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This 5-Second Habit Can Help Straighten Out Your Whole Life

Want a slimmer figure, fewer headaches, sharper focus, less pain, lower disease risk, more energy, easier coping and instant confidence? Check your posture.

Oh, no sister. Are you hunched over the computer? Is your neck craned over your cell phone? By all means keep reading, but sit up straight! Our parents and teachers were on to something when they barked out that command, along with stand up straight and stop slouching, when we were kids.

Practicing good posture can yield amazing body benefits — less need for pain relievers, for one, since headaches and back pain are common ailments caused by poor posture. Good posture helps to keep your bones, muscles and joints properly aligned, relieving extra strain on the body. According to Cherese Scotton-Bratcher, doctor of chiropractic at the Joint Chiropractic in Knightdale, North Carolina, good posture can contribute to better body functioning overall. For example, it can increase lung capacity and make it easier to breathe. Proper body alignment can also support nervous system maintenance and even hormone production. Your whole body will show you love when it’s able to move more efficiently.

Your whole body will show you love when it’s able to move more efficiently.

7 posture perks

  • You’ll look thinner. According to fitness and medical experts, good posture will help you look trimmer and taller because your body will be less compressed.
  • You’ll feel less pain. No strain, no pain. Sitting too much and slouching can put stress on the spinal column putting you at increased risk for herniated lumbar discs, putting pressure on the surrounding nerves and causing severe pain. You can also experience neck pain when working on laptops from craning your neck toward the computer screen. Cell phones and other tech devices play a role, says Bratcher. “Constantly looking down puts increased stress and strain on your neck.”
  • You’ll feel renewed vitality. In addition, sitting slumped at the computer too long is also bad for your overall health. “Sitting is now called the new smoking and can be just as detrimental to our health, due to a lack of motion and increased sedentary lifestyle,” adds Bratcher. With more movement (with good posture, of course) you’ll lower your blood pressure and cholesterol levels and have a healthier heart. Sitting and standing straight will reward you with increased lung capacity, better digestion and less stress on your body.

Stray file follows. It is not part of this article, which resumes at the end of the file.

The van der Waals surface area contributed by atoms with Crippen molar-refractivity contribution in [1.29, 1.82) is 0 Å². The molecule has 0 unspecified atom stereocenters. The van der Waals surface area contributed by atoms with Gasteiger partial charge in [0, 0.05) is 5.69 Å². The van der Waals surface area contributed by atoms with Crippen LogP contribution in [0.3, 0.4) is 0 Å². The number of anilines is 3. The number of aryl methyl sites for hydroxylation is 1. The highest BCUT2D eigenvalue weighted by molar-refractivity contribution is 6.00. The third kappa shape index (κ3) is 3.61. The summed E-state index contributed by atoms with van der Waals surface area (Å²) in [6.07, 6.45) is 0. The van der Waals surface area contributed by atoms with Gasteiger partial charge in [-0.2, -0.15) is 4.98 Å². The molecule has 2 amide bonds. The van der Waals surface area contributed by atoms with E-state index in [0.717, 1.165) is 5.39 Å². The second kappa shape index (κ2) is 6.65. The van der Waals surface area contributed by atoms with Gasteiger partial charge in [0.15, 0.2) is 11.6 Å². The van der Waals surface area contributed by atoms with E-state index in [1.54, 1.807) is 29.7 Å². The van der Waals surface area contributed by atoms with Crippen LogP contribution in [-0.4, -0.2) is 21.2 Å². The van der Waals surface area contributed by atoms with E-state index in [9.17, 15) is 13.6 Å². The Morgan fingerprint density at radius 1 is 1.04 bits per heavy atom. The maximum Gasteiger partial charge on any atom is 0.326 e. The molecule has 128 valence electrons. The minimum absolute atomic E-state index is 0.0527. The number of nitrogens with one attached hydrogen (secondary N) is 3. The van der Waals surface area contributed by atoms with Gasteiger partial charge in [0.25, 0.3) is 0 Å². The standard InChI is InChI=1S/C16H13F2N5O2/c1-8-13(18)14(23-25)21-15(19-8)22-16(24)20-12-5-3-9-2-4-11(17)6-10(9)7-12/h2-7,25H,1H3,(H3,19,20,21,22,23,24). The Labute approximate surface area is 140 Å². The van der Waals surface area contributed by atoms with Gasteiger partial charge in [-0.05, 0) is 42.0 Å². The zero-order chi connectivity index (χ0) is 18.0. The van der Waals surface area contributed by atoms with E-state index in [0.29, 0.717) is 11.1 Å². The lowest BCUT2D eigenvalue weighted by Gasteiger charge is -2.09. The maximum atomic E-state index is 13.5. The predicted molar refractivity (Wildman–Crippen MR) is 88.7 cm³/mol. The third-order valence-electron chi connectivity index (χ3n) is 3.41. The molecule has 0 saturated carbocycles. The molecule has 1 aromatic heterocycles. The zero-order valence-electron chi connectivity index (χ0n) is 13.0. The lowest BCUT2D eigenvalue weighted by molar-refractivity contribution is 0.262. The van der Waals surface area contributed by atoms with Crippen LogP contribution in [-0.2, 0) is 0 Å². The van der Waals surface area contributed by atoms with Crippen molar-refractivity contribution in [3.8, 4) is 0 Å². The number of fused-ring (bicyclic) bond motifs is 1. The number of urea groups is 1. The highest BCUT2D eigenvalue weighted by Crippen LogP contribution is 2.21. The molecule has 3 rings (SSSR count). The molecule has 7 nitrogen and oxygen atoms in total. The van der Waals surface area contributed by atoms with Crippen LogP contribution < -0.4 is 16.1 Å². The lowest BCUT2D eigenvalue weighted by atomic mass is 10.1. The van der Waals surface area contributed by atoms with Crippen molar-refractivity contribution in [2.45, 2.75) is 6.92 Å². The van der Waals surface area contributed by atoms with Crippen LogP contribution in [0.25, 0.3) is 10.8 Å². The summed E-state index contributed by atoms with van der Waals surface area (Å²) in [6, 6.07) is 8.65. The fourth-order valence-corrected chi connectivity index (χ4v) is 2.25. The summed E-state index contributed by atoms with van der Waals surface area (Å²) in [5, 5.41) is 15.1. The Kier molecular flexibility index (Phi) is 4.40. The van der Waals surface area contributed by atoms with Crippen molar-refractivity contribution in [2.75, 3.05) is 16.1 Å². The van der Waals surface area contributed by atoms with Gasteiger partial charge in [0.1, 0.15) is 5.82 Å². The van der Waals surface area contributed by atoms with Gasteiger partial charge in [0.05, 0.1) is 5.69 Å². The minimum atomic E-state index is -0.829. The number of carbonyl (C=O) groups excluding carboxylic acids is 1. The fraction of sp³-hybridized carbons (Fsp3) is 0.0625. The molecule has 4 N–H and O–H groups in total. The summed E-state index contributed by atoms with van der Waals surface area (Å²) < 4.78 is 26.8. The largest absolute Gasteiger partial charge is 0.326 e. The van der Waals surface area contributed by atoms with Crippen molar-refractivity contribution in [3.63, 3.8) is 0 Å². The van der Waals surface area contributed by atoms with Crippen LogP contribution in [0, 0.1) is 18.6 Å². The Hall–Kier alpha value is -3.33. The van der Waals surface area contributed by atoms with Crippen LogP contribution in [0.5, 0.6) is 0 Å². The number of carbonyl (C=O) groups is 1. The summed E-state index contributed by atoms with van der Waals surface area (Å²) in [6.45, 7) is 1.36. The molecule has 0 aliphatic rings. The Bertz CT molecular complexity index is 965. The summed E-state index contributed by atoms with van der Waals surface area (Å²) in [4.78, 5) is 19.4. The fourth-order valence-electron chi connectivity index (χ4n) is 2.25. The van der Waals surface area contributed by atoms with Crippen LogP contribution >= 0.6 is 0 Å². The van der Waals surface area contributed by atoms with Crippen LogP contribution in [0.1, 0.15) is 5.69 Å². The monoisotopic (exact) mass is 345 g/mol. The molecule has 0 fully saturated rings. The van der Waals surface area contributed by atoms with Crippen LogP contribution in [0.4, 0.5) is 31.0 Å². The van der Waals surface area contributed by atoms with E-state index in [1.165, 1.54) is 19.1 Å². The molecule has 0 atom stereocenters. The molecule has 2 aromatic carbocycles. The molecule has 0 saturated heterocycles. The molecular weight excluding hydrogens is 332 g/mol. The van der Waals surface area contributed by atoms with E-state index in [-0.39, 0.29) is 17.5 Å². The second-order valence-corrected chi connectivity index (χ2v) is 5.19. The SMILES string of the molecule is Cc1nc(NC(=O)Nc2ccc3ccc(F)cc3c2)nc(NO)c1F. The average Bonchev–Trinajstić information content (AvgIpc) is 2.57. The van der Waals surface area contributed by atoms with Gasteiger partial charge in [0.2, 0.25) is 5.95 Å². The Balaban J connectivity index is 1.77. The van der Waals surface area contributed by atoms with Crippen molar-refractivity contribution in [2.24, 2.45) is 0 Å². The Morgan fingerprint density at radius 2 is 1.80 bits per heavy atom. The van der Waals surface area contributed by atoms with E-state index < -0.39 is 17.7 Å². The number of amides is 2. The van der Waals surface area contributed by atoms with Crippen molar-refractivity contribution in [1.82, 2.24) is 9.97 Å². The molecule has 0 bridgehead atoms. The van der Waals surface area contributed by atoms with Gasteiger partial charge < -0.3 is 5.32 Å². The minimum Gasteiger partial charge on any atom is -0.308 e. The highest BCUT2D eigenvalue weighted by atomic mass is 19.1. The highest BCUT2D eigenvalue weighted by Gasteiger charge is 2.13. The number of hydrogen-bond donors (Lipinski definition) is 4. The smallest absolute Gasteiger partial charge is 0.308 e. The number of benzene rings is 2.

• Your focus may improve. We may chalk up brain fog to advancing age or shifting hormones, but it can also occur due to lack of blood and oxygen flow from slouching, says Bratcher. Since fixing your posture increases your lung capacity and delivers more oxygen to the brain, the perk is better brain function and concentration.
  • You can enjoy heightened self-esteem and body confidence. Maintaining good posture “improves how a person looks and their self-esteem,” according to Bratcher. A study done by Ohio State University found that body posture can affect how others think about us, as well as our own positive thoughts about ourselves. This suggests that posture can influence confidence.
  • You can experience better moods. A study showed that sitting up straight instead of slouching inspired higher self-esteem, better moods and lower fear in the face of stress.
  • You may cope better and tire less easily. Another study found that changing from a slumped to an upright position helped reduce negative effects and fatigue in people with low to moderate depression when undergoing stressful tasks. This suggests that you are better able to face stressful situations when maintaining good posture.

Easy ways to improve your posture

  • Do five-second posture checks throughout the day. Bratcher suggests checking in with yourself throughout the day “to keep your shoulders rolled back, your head held high and your spine as neutral as it can be.” Try setting smartphone reminders to help you build his habit.
  • Don’t stand soldier-straight. The extreme upright bearing known as military stance can cause fatigue and muscle strain, says Bratcher. Also, take care not to lock your knees, which can interfere with circulation.
  • Strengthen your core. Consistently training the muscles around your spine and shoulders will make it easier to maintain a healthy posture, states Bratcher. Focus on large muscle groups, as well as the smaller stabilizing muscles. She suggests jumping jacks, shoulder squeezes, elbow or shoulder planks and lateral raises. Be sure to check with your doctor before starting a new fitness routine.
  • Try out posture-correcting tech. Upright (iPhone/Android) uses a device placed between your shoulders to monitor your posture that vibrates when you’re slumping. Darma Pro (iPhone and Android) comes with a smart seat cushion that monitors how you sit to address posture problems, and it also reminds you to take breaks from sitting.

Keep your head up

Practice correcting your posture consistently and before you know it, when your body says ooh child, it won’t be from pain. It’ll be because things really are getting easier and brighter.

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